Second, as long as he doesn’t go to a division rival like Philadelphia (they have the money and rebuilding timeline to sign him) or New York (the world is a sadder and lonelier place when the Yankees are winning), Nats fans will wish him well. He was a huge part of this franchise’s rise to prominence, and Nats fans consistently defended his antics when the rest of the baseball world called him arrogant and immature. It’s been really fun watching him grow up and develop, but all things come to an end. If he goes to a place closer to home like Los Angeles for the biggest contract ever, nobody will blame him and no one is booing him on his return to D.C. Finally, the team will be fine without him. There’s a reason the aforementioned Robles was untouchable in trade talks. It’s hard to replace a bat like Harper’s, but this franchise has been developing young talent well, and they’ll have plenty of payroll flexibility to remain competitive. Life will go on.

Quick reaction to the Nationals “firing” Dusty Baker 

I’m not surprised very often when it comes to Nationals. Most big events–free agent signings, trades, firings–are telegraphed ahead of time or rational responses to a known series of events. 

But Dusty getting the axe?  That surprised me.

Maybe it shouldn’t have. Dusty managed the entire season on the last year of his contract–a highly unusual circumstance. But I attributed that to the Lerners being the Lerners.  They always have an unusual way of doing business.  I assumed Dusty would come back as long as the Nationals kept winning. And they did keep winning. Two divisions titles in two years–the only Nationals manager to that, doing what Davey Johnson and Matt Williams should have done considering the talent they managed. 

The story will come out and this will be explained, but one thing is clear: this is Mike Rizzo’s team. When Dusty was hired, I made the observation that Rizzo’s sterling reputation as GM is most marred by questionable managerial hires. He’s back to square one. I said this last time and I’ll say it again: how many chances does he get to find the right guy? 

Another year, another NLDS loss for the Nationals

I wrote this in October 2016:

Here we are.  Again.  Another division championship ultimately means nothing as another team celebrates on the Nationals home field.

Now we’re here again.  Another Game 5 loss at home, again by one run.  It’s harsh to say, as I did last year, that the division title “means nothing.”  Winning the division is always an achievement.  But now it’s four attempts–and four failures–to win a playoff series.  It’s getting old.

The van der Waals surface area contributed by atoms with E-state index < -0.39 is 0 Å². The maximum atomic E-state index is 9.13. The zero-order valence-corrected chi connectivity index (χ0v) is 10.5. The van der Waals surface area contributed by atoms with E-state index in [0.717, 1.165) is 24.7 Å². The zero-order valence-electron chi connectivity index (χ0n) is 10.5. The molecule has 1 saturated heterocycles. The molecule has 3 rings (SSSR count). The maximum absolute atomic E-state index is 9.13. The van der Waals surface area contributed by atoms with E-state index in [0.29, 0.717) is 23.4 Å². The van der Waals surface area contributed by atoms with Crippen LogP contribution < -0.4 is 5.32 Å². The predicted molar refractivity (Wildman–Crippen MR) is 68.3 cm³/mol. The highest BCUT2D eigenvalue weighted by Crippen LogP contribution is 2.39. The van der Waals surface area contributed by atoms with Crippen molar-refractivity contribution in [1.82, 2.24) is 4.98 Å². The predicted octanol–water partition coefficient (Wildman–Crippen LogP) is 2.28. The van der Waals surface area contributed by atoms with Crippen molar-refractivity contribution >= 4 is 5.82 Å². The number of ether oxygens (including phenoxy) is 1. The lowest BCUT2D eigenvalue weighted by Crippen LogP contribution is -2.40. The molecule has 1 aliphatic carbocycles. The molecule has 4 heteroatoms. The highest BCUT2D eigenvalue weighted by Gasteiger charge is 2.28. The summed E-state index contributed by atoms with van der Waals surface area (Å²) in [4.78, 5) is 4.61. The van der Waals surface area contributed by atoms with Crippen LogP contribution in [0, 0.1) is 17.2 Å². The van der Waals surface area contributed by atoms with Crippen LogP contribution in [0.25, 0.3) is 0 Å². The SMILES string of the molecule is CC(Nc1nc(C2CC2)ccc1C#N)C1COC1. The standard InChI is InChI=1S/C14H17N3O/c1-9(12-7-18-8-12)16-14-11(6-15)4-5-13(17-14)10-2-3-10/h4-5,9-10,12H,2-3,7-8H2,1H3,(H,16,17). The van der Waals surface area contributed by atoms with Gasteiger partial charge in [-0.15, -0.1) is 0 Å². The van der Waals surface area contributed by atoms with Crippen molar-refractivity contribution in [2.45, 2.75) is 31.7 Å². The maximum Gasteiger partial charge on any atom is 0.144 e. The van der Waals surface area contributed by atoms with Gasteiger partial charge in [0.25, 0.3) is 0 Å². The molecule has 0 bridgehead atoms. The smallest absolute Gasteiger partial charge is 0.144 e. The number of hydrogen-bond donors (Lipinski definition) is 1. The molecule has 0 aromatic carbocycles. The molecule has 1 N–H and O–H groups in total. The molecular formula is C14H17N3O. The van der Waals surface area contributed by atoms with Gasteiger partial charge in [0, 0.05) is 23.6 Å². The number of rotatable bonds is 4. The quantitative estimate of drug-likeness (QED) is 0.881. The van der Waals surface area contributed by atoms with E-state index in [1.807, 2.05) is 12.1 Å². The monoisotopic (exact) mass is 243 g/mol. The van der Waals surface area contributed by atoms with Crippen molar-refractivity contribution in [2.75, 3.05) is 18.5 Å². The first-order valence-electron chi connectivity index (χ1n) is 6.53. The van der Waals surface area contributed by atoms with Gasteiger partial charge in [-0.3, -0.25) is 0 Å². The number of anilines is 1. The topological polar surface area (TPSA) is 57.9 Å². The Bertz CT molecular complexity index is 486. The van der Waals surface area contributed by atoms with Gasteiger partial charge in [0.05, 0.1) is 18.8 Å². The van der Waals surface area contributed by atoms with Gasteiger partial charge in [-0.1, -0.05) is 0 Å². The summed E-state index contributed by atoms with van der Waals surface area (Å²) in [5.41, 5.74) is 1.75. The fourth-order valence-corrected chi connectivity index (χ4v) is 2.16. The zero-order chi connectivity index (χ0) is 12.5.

This was an epic series with some pretty epic moments, but let’s start with Game 5, one of the most infuriating games imaginable.  Consider the Cubs scored scored on:

-A ground ball

-Another ground ball

-A passed ball

-4 runs in one inning off the best pitcher in the league, including one off a strikeout/passed ball/throwing error and one off a hit batter following a catcher interference–all with 2 outs

-A ball Jayson Werth lost in the lights

-Another ground ball

Also, the Cubs had six walks.


-Trea Turner was thrown out at home

-Ryan Zimmerman left 7 men on base by striking out 3 times

-Zimmerman didn’t score from first base on a double hit over the left fielders head with 2 outs

-Matt Wieters left the bases loaded by flying out after Dusty Baker decided not to pinch hit, when Adam Lind and Howie Kendrick were available

-Jose Lobaton was picked off at first base, ending an 8th inning rally with the tying run on 2B

To be fair, the Cubs made a ton of mistakes too–the Nats did not have monopoly on sloppy baseball.  But if this team played even a moderately fundamental baseball game, they’re on a plane to LA tomorrow.

Series are not lost in one day, however.  This team was in a do or die situation because their bats failed to show up in Game 1 and 3.  A baseball team cannot score 0 runs in one game, 1 run in another, and then give up 9 runs in another and expect to win a 5 game series.  These short series are unforgiving and leave no margin for error, as the Nationals know by now.

It’s all so infuriating because this is a huge waste.  They wasted Harper’s heroic home run in Game 2.  They wasted Strasburg’s epic performance in Game 4.  They wasted Michael A. Taylor’s grand slam at Wrigley and 3-run homer in Game 5.  Most importantly, the wasted a potential World Series run with the top three pitching ERAs in the league and an explosive lineup.  This was likely the most dangerous and complete Nationals team yet, and they didn’t get any closer than the previous versions.

There is a whole offseason to think about the player failures and managerial decisions that led to this outcome.  But for now, I’m tired so I’ll leave you with the same thing I wrote exactly one year ago.

The Nats came close, but not close enough.  The best part is we get to do it all again.  Pitchers and catchers report to Spring Training next February.